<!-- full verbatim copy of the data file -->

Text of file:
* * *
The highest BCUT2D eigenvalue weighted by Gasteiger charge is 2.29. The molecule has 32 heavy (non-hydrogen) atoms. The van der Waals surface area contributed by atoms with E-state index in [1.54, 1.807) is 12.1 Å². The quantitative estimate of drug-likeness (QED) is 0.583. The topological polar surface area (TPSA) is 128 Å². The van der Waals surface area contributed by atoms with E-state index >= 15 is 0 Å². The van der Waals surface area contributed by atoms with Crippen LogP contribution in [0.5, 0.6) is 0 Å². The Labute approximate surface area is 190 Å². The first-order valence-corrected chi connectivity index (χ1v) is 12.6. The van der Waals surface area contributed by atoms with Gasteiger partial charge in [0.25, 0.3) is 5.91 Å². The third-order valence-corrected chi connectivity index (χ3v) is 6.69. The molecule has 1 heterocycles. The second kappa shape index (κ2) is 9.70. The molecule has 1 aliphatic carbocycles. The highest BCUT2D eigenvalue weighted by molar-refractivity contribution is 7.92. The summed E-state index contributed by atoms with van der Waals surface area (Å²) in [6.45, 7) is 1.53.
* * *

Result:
The highest BCUT2D eigenvalue weighted by Gasteiger charge is 2.29. The molecule has 32 heavy (non-hydrogen) atoms. The van der Waals surface area contributed by atoms with E-state index in [1.54, 1.807) is 12.1 Å². The quantitative estimate of drug-likeness (QED) is 0.583. The topological polar surface area (TPSA) is 128 Å². The van der Waals surface area contributed by atoms with E-state index >= 15 is 0 Å². The van der Waals surface area contributed by atoms with Crippen LogP contribution in [0.5, 0.6) is 0 Å². The Labute approximate surface area is 190 Å². The first-order valence-corrected chi connectivity index (χ1v) is 12.6. The van der Waals surface area contributed by atoms with Gasteiger partial charge in [0.25, 0.3) is 5.91 Å². The third-order valence-corrected chi connectivity index (χ3v) is 6.69. The molecule has 1 heterocycles. The second kappa shape index (κ2) is 9.70. The molecule has 1 aliphatic carbocycles. The highest BCUT2D eigenvalue weighted by molar-refractivity contribution is 7.92. The summed E-state index contributed by atoms with van der Waals surface area (Å²) in [6.45, 7) is 1.53.